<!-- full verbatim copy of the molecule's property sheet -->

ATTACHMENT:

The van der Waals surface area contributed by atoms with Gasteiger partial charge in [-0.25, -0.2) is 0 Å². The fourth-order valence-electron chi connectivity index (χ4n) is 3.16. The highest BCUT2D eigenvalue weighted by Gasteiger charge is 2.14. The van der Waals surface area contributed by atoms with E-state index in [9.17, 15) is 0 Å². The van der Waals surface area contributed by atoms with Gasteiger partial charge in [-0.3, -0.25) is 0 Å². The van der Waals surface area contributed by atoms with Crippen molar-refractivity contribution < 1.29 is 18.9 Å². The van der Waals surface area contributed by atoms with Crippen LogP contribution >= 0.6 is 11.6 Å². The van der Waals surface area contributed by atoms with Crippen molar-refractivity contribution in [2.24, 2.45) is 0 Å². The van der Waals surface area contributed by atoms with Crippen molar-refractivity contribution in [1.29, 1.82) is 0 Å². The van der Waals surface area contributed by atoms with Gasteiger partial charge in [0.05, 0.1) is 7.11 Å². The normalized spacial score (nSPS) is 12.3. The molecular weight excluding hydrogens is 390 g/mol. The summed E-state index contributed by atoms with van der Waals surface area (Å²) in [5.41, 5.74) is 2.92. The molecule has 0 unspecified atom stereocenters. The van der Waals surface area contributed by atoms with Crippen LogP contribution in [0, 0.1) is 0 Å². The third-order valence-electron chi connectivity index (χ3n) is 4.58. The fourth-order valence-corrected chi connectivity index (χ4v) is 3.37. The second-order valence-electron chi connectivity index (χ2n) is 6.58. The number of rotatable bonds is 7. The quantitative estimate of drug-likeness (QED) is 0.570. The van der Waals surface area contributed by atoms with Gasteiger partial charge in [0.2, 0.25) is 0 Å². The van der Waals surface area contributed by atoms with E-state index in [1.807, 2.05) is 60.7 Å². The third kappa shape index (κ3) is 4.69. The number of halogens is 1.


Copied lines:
The van der Waals surface area contributed by atoms with Gasteiger partial charge in [-0.25, -0.2) is 0 Å². The fourth-order valence-electron chi connectivity index (χ4n) is 3.16. The highest BCUT2D eigenvalue weighted by Gasteiger charge is 2.14. The van der Waals surface area contributed by atoms with E-state index in [9.17, 15) is 0 Å². The van der Waals surface area contributed by atoms with Gasteiger partial charge in [-0.3, -0.25) is 0 Å². The van der Waals surface area contributed by atoms with Crippen molar-refractivity contribution < 1.29 is 18.9 Å². The van der Waals surface area contributed by atoms with Crippen LogP contribution >= 0.6 is 11.6 Å². The van der Waals surface area contributed by atoms with Crippen molar-refractivity contribution in [2.24, 2.45) is 0 Å². The van der Waals surface area contributed by atoms with Crippen molar-refractivity contribution in [1.29, 1.82) is 0 Å². The van der Waals surface area contributed by atoms with Gasteiger partial charge in [0.05, 0.1) is 7.11 Å². The normalized spacial score (nSPS) is 12.3. The molecular weight excluding hydrogens is 390 g/mol. The summed E-state index contributed by atoms with van der Waals surface area (Å²) in [5.41, 5.74) is 2.92. The molecule has 0 unspecified atom stereocenters. The van der Waals surface area contributed by atoms with Crippen LogP contribution in [0, 0.1) is 0 Å². The third-order valence-electron chi connectivity index (χ3n) is 4.58. The fourth-order valence-corrected chi connectivity index (χ4v) is 3.37. The second-order valence-electron chi connectivity index (χ2n) is 6.58. The number of rotatable bonds is 7. The quantitative estimate of drug-likeness (QED) is 0.570. The van der Waals surface area contributed by atoms with Gasteiger partial charge in [0.2, 0.25) is 0 Å². The van der Waals surface area contributed by atoms with E-state index in [1.807, 2.05) is 60.7 Å². The third kappa shape index (κ3) is 4.69. The number of halogens is 1.